lens that excels at extreme close-ups, a lens with massive telephoto
power, and a lens just for portraiture — to name just a few options.
Choosing new lenses
If you’re in the market for additional SLR lenses, you’ll need to make
sure you’re only looking at lenses that are compatible with your SLR.
Be sure that they will work with your specific camera’s lens mount;
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otherwise, you could end up
with a lens compatible with
many cameras by your brand,
but that doesn’t offer full functionality with your specific
model. Your owner’s manual
should tell you what kind of
mount you have.
This zoom lens has a focal length
Once you’ve started browsing
of 55-200mm and a maximum
lenses, you’ll see that they’re typiaperture range from f/4 to f/5.6.
cally identified by their focal length
and their maximum aperture. If they offer any kind of image stabilization, you’ll usually see that indicated as well. (If it’s a zoom lens, it
will show a focal length range and two maximum aperture numbers.)
As you compare lenses, you’ll find that as their optical quality and
speed increases (that is, their maximum aperture), so does their
price. The advantage to a “fast” lens is that you can more easily take
photographs in lower light, without a flash or a tripod, than you can
with a similar lens with “slower” glass. You may be able to find some
inexpensive lenses that are still quite responsive, though. Although
these lenses will probably not offer the heft and precision that pros
look for in lenses costing thousands and thousands of dollars, they
can be an affordable way to increase your experience level and
shooting options — and they’ll still provide excellent photos.
To the right, we’ve included a chart to show you some focal
lengths, and what a lens with that focal length is generally used for.
Using older lenses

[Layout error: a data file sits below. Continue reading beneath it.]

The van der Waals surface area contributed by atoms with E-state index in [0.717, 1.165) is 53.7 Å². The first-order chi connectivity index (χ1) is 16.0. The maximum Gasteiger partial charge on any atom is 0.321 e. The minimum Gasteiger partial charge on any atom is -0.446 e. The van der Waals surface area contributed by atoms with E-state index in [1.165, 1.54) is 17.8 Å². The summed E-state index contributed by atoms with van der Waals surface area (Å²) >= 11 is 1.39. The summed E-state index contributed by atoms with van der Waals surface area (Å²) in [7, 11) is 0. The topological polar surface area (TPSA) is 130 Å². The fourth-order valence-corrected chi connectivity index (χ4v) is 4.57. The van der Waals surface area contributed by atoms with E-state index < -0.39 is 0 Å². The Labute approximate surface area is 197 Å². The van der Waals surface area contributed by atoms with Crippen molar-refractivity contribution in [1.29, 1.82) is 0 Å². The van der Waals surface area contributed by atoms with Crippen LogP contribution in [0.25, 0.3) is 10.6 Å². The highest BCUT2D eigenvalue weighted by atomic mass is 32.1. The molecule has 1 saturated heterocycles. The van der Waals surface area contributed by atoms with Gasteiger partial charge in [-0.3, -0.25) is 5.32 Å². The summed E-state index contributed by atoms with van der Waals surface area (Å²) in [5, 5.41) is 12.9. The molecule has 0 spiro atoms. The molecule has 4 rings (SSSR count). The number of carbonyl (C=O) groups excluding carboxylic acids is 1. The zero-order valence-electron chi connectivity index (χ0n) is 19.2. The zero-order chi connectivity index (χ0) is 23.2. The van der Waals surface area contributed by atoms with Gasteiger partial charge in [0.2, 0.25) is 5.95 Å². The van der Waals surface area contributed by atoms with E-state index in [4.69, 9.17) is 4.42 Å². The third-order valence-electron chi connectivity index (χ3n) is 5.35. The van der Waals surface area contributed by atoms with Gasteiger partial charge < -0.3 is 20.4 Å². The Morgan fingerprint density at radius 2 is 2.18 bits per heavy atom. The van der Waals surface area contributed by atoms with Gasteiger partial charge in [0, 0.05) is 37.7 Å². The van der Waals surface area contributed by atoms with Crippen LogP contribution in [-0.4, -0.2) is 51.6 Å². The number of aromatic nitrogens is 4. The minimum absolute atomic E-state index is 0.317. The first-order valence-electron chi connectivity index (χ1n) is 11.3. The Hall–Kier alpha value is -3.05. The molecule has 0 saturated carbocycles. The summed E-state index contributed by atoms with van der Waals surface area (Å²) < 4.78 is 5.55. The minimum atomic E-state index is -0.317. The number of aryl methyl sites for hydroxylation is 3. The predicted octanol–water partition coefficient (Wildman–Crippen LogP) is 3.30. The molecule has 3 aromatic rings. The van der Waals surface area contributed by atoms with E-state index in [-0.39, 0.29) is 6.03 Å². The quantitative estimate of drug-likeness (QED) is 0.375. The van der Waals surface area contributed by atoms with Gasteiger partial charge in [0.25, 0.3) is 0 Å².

Your new digital SLR may also be able to accommodate older lenses
that you or a family member used on a film SLR. However, these
lenses often lack the built-in motors or electrical contacts that
permit present-day lenses to do autofocus as well as manual focus.
That doesn’t mean they’re broken — it just means that you’ll have to
shoot with manual focus only when using these lenses.
There’s one other thing to consider when choosing lenses for your
SLR, and that is what their 35mm equivalent is. Read on to find out
about what 35mm equivalent means for you and your SLR.
Typical Focal Lengths & What They’re Used For
Best used for
< 20mm
Super Wide Angle
Dramatic shots of large scenes
24mm - 35mm
Wide Angle
Large scenes or groups of people
Normal Lens
Everyday shots; portraits
80mm - 300mm
Everyday shots of people & objects
> 300mm
Super Telephoto
Shots of extremely far away objects
Did you know?
If you’re not sure whether
or not your camera is an
SLR, there’s an easy way
to find out. If the owner’s
manual has instructions
for removing the entire lens
and attaching other lenses,
it’s probably an SLR. If not,
it’s a regular point-andshoot digital camera.
Focal length, sensor size, and 35mm equivalent
Focal length is another situation where a standard for measuring
that originated with film cameras must be adjusted to apply
to digital cameras. With a film camera, focal length is the distance
from the optical center of the lens to the film, when the subject is in
focus. Film photographers came to be very familiar with focal length
measurements and how much they reduced or magnified a scene.
However, the equation behind this measurement depends on the use
of 35mm film, and the sensors in most digital cameras are smaller
than 35mm. (A few top-quality SLRs do offer full-size sensors, so
there’s no need to calculate a 35mm equivalency for them.)
As a result, the “true” focal length for a digital camera can be
misleading on its own, whether the camera is a point-and-shoot
or an SLR. For instance, an SLR may come with an 18-55mm lens,
which could mislead a traditional film photographer into thinking
they would gain super-wide-angle capability with that lens — but
when used with the digital SLR’s smaller sensor, the practical focal
length, or 35mm film equivalent, is actually 28-90mm.
Check the glossary
We’ve put together a
glossary for many of the
terms used in this book.
If you’d like a definition
of an unfamiliar term like
“focal length,” “wideangle” or any of the other
camera words we use,
check out pages 21-23.
To help avoid confusion, manufacturers usually publish a 35mm
film equivalent for a built-in or included lens. (You can also do this
calculation yourself when buying a new lens or using an older lens
on your new SLR; see the FAQ on page 20 for details on the equation you’ll use.)
Manual control
While some point-and-shoot cameras offer manual control of exposure settings, as we discussed on pages 10-14, all digital SLRs offer
this kind of manual control — and they tend to offer a wider variety
of settings, too. Even if you start off shooting in automatic mode, it’s